There are times in my life when I have felt that I was the person most suited to a task or situation. Wendell Anderson of CBC fame taught his students that each one of us is better at something than anyone else on earth. Matthew tells us about a “certain man” that Jesus identified as the person best suited to host the Passover feast for Him and His disciples. Matthew did not even mention his name but his guest room was the place where the last supper that Christ would have with His disciples was to take place. We remember that “certain man” for his availability and for his readiness to accommodate the celebration of God’s rescue plan of His people from Egypt. The Passover lamb, Jesus, was rehearsing the night that an angel passed over the homes of God’s chosen people as the final act in the plan of rescue and restoration of His people from slavery.
There is another man in this passage and he is one of the twelve. Judas is named and his actions have been recorded and Matthew says, “It would have been better if he had never been born.” By the time the disciples met for the Passover meal, Judas had already committed to turning Jesus over to the Jewish leaders. His mind had conceived the idea days before. He had accepted the silver payment. He was waiting for the right opportunity.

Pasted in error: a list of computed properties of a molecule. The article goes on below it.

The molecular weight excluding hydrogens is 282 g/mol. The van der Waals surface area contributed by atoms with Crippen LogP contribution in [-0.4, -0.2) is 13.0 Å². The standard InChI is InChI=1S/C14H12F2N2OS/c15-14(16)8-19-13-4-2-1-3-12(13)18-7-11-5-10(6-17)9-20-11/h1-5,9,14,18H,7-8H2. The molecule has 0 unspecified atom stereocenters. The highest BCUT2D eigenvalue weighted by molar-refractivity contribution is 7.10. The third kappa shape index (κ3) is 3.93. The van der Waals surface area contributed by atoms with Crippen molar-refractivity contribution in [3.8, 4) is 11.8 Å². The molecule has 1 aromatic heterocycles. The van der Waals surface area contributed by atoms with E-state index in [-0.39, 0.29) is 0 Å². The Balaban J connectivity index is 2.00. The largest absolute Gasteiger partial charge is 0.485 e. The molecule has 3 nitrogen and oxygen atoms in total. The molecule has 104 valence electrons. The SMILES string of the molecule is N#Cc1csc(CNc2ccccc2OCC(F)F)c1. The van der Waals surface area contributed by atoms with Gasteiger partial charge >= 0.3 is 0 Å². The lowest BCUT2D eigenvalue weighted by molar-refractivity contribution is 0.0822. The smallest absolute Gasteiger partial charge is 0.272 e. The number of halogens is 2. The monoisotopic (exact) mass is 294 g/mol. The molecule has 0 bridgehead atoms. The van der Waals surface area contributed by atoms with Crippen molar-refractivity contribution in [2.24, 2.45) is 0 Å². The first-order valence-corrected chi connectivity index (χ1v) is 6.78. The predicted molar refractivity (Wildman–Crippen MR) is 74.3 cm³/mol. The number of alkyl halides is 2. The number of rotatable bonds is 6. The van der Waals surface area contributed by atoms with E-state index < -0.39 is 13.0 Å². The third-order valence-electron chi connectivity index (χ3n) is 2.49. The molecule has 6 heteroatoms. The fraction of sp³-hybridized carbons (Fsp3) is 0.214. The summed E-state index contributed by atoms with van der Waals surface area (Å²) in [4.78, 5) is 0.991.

So, 2000 years have passed and there are lessons to be gained from these two individuals: one named, one not. When do we answer the simple requests that seemed a natural thing for the unnamed “certain” man? When do we need to be on guard for the temptation to follow our own way, to look at the things of this world and long for them? When do we look for help to avoid the urge to satisfy our own needs and desires?
Jesus calls us to love those around us and to be gentle. He expects us to see to the needs of others and to do it as the “certain man” who was best equipped to offer hospitality. Jesus has asked us to visit the sick, come alongside the lonely, and mourn with the broken hearted. He asks us to do these things as we follow His example not counting the cost.